Sturgill Simpson has taken americana to new places – some of them not always comfortable ones. His 2019 synthesised psychedelic blues-rock album ‘Sound and Fury’ certainly divided opinion. However, ‘Metamodern Sounds in Country Music’ was a much more widely appreciated and lauded record, although no less radical in many respects. Following his debut of high quality, but fairly straightforward Jennings and Haggard style country, Simpson’s follow-up was a bolt from the blue and immediately set him apart from most of his contemporaries. This dude, it appeared, was anything but a conventional country singer. Yet at the heart of Simpson’s work are his songs, something that keeps him firmly rooted in the traditions of country music. Despite, the change in approach, the songs on the album retain a disciplined and ordered format. References to ‘trip-country’ owe more to Simpson’s exploration of spiritual and metaphysical themes in his lyrics, than to any improvisation or diversion from a solid song structure. ‘Metamodern Sounds in Country Music’ is an important record, not only for announcing the emergence of a major new mover on the americana scene, but for opening up new avenues for country music, taking the genre on a journey forward to destinations previously unvisited, whilst simultaneously respecting and incorporating its true traditions.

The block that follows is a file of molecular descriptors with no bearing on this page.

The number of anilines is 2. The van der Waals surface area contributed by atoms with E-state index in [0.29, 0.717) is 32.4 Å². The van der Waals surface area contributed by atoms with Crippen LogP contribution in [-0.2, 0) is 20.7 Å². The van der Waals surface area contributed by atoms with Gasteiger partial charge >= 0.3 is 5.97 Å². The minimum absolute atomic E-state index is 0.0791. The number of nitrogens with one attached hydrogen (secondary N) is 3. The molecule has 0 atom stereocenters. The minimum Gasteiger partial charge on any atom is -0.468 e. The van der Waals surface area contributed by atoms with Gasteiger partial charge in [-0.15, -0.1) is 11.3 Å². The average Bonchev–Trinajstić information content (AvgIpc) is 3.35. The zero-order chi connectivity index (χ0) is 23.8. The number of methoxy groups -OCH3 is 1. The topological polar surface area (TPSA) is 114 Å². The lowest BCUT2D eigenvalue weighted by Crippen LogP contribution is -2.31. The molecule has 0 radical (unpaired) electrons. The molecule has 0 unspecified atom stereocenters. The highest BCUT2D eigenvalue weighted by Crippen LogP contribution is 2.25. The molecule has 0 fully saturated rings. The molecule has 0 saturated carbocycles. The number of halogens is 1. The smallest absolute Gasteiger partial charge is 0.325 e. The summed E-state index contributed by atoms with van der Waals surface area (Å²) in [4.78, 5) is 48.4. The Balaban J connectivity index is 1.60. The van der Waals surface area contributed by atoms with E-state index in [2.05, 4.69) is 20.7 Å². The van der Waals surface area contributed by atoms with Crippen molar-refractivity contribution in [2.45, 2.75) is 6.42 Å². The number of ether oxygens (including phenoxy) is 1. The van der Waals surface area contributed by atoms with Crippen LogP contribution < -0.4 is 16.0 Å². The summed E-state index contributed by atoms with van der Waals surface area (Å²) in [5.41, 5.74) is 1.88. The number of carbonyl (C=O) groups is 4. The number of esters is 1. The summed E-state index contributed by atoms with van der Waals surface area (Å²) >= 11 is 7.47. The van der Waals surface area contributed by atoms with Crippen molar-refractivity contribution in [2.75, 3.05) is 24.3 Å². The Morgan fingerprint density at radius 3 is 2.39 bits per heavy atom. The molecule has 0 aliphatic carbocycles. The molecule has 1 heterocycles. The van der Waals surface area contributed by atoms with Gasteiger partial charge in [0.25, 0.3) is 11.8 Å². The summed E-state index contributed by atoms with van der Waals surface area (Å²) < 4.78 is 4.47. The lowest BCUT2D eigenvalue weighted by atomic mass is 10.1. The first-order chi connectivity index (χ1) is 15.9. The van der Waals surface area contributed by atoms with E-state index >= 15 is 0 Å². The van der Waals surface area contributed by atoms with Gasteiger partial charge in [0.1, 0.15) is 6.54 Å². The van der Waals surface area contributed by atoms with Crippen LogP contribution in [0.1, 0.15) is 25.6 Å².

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From buying my first record aged 10 and attending my first gig at 14, music has been a lifelong obsession. A proud native of Suffolk, I have lived in and around Manchester for the best part of 30 years. My idea of a perfect day would be a new record arriving in the post in the morning, watching Ipswich Town win in the afternoon followed by a gig and a pint with my mates at night,